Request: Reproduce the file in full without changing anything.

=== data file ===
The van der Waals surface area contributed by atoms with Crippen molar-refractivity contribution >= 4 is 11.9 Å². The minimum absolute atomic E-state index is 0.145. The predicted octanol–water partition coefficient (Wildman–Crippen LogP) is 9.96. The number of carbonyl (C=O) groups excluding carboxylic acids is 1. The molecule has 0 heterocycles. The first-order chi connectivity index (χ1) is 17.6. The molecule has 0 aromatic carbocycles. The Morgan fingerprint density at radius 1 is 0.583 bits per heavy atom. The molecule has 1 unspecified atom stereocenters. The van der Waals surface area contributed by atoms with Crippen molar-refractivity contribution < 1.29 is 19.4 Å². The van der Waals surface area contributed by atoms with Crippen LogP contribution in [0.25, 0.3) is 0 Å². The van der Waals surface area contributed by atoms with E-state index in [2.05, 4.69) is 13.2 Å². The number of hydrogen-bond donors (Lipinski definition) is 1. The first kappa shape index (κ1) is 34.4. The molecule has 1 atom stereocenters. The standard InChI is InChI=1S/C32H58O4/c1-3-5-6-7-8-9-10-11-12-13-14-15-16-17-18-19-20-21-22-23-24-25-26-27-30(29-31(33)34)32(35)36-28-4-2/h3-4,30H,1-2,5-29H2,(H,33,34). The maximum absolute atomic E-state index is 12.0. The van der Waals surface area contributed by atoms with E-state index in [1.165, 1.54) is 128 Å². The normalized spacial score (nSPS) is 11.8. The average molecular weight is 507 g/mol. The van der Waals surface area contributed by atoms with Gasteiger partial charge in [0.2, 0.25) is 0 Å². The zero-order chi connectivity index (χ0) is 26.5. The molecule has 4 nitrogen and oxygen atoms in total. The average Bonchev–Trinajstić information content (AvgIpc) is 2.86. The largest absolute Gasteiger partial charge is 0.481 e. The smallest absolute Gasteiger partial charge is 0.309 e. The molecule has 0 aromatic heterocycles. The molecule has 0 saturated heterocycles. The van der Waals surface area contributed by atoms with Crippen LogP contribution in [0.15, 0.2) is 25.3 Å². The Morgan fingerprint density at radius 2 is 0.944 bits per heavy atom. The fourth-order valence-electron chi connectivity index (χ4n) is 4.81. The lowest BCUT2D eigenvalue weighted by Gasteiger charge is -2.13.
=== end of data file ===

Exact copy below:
The van der Waals surface area contributed by atoms with Crippen molar-refractivity contribution >= 4 is 11.9 Å². The minimum absolute atomic E-state index is 0.145. The predicted octanol–water partition coefficient (Wildman–Crippen LogP) is 9.96. The number of carbonyl (C=O) groups excluding carboxylic acids is 1. The molecule has 0 heterocycles. The first-order chi connectivity index (χ1) is 17.6. The molecule has 0 aromatic carbocycles. The Morgan fingerprint density at radius 1 is 0.583 bits per heavy atom. The molecule has 1 unspecified atom stereocenters. The van der Waals surface area contributed by atoms with Crippen molar-refractivity contribution < 1.29 is 19.4 Å². The van der Waals surface area contributed by atoms with Crippen LogP contribution in [0.25, 0.3) is 0 Å². The van der Waals surface area contributed by atoms with E-state index in [2.05, 4.69) is 13.2 Å². The number of hydrogen-bond donors (Lipinski definition) is 1. The first kappa shape index (κ1) is 34.4. The molecule has 1 atom stereocenters. The standard InChI is InChI=1S/C32H58O4/c1-3-5-6-7-8-9-10-11-12-13-14-15-16-17-18-19-20-21-22-23-24-25-26-27-30(29-31(33)34)32(35)36-28-4-2/h3-4,30H,1-2,5-29H2,(H,33,34). The maximum absolute atomic E-state index is 12.0. The van der Waals surface area contributed by atoms with E-state index in [1.165, 1.54) is 128 Å². The normalized spacial score (nSPS) is 11.8. The average molecular weight is 507 g/mol. The van der Waals surface area contributed by atoms with Gasteiger partial charge in [0.2, 0.25) is 0 Å². The zero-order chi connectivity index (χ0) is 26.5. The molecule has 4 nitrogen and oxygen atoms in total. The average Bonchev–Trinajstić information content (AvgIpc) is 2.86. The largest absolute Gasteiger partial charge is 0.481 e. The smallest absolute Gasteiger partial charge is 0.309 e. The molecule has 0 aromatic heterocycles. The molecule has 0 saturated heterocycles. The van der Waals surface area contributed by atoms with Crippen LogP contribution in [0.15, 0.2) is 25.3 Å². The Morgan fingerprint density at radius 2 is 0.944 bits per heavy atom. The fourth-order valence-electron chi connectivity index (χ4n) is 4.81. The lowest BCUT2D eigenvalue weighted by Gasteiger charge is -2.13.